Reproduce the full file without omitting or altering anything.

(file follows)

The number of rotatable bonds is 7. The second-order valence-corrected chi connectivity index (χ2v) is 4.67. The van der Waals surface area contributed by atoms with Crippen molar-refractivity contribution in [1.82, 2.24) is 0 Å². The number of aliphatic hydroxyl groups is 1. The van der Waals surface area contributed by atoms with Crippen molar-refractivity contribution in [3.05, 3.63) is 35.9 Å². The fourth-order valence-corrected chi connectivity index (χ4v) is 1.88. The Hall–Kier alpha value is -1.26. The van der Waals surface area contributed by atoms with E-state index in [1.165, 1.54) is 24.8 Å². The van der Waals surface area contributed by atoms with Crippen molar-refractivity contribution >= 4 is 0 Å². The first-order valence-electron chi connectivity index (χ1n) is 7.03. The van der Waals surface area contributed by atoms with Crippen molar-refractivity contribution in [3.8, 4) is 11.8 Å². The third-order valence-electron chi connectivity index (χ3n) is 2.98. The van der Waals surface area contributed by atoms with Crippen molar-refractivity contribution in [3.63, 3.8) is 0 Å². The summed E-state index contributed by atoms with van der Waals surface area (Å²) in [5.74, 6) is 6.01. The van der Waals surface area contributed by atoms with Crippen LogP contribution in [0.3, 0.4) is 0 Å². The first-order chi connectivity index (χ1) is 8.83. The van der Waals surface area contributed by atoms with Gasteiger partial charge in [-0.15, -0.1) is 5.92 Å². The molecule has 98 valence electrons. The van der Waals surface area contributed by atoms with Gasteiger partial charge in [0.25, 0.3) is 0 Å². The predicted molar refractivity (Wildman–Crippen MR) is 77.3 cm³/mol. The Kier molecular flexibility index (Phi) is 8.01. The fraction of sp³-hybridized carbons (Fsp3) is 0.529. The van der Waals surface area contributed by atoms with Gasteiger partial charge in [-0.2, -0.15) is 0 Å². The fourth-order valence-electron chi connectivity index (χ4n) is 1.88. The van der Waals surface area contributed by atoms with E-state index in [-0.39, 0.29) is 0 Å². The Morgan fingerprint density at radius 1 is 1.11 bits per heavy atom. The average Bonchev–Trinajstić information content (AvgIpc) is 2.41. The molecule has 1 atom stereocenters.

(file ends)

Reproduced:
The number of rotatable bonds is 7. The second-order valence-corrected chi connectivity index (χ2v) is 4.67. The van der Waals surface area contributed by atoms with Crippen molar-refractivity contribution in [1.82, 2.24) is 0 Å². The number of aliphatic hydroxyl groups is 1. The van der Waals surface area contributed by atoms with Crippen molar-refractivity contribution in [3.05, 3.63) is 35.9 Å². The fourth-order valence-corrected chi connectivity index (χ4v) is 1.88. The Hall–Kier alpha value is -1.26. The van der Waals surface area contributed by atoms with E-state index in [1.165, 1.54) is 24.8 Å². The van der Waals surface area contributed by atoms with Crippen molar-refractivity contribution >= 4 is 0 Å². The first-order valence-electron chi connectivity index (χ1n) is 7.03. The van der Waals surface area contributed by atoms with Crippen molar-refractivity contribution in [3.8, 4) is 11.8 Å². The third-order valence-electron chi connectivity index (χ3n) is 2.98. The van der Waals surface area contributed by atoms with Crippen molar-refractivity contribution in [3.63, 3.8) is 0 Å². The summed E-state index contributed by atoms with van der Waals surface area (Å²) in [5.74, 6) is 6.01. The van der Waals surface area contributed by atoms with Crippen LogP contribution in [0.3, 0.4) is 0 Å². The first-order chi connectivity index (χ1) is 8.83. The van der Waals surface area contributed by atoms with Gasteiger partial charge in [-0.15, -0.1) is 5.92 Å². The molecule has 98 valence electrons. The van der Waals surface area contributed by atoms with Gasteiger partial charge in [0.25, 0.3) is 0 Å². The predicted molar refractivity (Wildman–Crippen MR) is 77.3 cm³/mol. The Kier molecular flexibility index (Phi) is 8.01. The fraction of sp³-hybridized carbons (Fsp3) is 0.529. The van der Waals surface area contributed by atoms with Gasteiger partial charge in [-0.2, -0.15) is 0 Å². The fourth-order valence-electron chi connectivity index (χ4n) is 1.88. The van der Waals surface area contributed by atoms with E-state index in [-0.39, 0.29) is 0 Å². The Morgan fingerprint density at radius 1 is 1.11 bits per heavy atom. The average Bonchev–Trinajstić information content (AvgIpc) is 2.41. The molecule has 1 atom stereocenters.